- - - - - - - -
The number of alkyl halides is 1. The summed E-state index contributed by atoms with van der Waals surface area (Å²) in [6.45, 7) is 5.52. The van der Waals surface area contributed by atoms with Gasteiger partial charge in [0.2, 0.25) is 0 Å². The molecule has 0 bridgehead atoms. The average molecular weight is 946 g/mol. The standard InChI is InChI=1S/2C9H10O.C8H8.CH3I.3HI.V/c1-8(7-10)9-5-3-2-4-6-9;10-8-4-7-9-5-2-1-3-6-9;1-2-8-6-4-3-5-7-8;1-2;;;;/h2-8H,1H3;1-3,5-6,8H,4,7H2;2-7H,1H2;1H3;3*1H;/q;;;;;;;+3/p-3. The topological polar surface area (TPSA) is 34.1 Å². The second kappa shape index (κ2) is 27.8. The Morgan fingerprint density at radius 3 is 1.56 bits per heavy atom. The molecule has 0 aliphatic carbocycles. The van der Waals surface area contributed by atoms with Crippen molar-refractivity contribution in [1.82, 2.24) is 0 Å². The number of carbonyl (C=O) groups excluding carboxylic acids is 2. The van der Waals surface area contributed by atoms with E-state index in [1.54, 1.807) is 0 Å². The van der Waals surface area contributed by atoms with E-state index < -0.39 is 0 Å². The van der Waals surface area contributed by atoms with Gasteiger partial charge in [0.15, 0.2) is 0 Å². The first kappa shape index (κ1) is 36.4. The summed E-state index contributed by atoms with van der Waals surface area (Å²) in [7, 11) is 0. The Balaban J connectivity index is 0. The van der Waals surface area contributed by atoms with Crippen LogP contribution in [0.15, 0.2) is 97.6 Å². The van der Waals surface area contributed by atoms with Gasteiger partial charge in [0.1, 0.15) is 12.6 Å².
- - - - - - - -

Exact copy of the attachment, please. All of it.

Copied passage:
The number of alkyl halides is 1. The summed E-state index contributed by atoms with van der Waals surface area (Å²) in [6.45, 7) is 5.52. The van der Waals surface area contributed by atoms with Gasteiger partial charge in [0.2, 0.25) is 0 Å². The molecule has 0 bridgehead atoms. The average molecular weight is 946 g/mol. The standard InChI is InChI=1S/2C9H10O.C8H8.CH3I.3HI.V/c1-8(7-10)9-5-3-2-4-6-9;10-8-4-7-9-5-2-1-3-6-9;1-2-8-6-4-3-5-7-8;1-2;;;;/h2-8H,1H3;1-3,5-6,8H,4,7H2;2-7H,1H2;1H3;3*1H;/q;;;;;;;+3/p-3. The topological polar surface area (TPSA) is 34.1 Å². The second kappa shape index (κ2) is 27.8. The Morgan fingerprint density at radius 3 is 1.56 bits per heavy atom. The molecule has 0 aliphatic carbocycles. The van der Waals surface area contributed by atoms with Crippen molar-refractivity contribution in [1.82, 2.24) is 0 Å². The number of carbonyl (C=O) groups excluding carboxylic acids is 2. The van der Waals surface area contributed by atoms with E-state index in [1.54, 1.807) is 0 Å². The van der Waals surface area contributed by atoms with E-state index < -0.39 is 0 Å². The van der Waals surface area contributed by atoms with Gasteiger partial charge in [0.15, 0.2) is 0 Å². The first kappa shape index (κ1) is 36.4. The summed E-state index contributed by atoms with van der Waals surface area (Å²) in [7, 11) is 0. The Balaban J connectivity index is 0. The van der Waals surface area contributed by atoms with Crippen LogP contribution in [0.15, 0.2) is 97.6 Å². The van der Waals surface area contributed by atoms with Gasteiger partial charge in [0.1, 0.15) is 12.6 Å².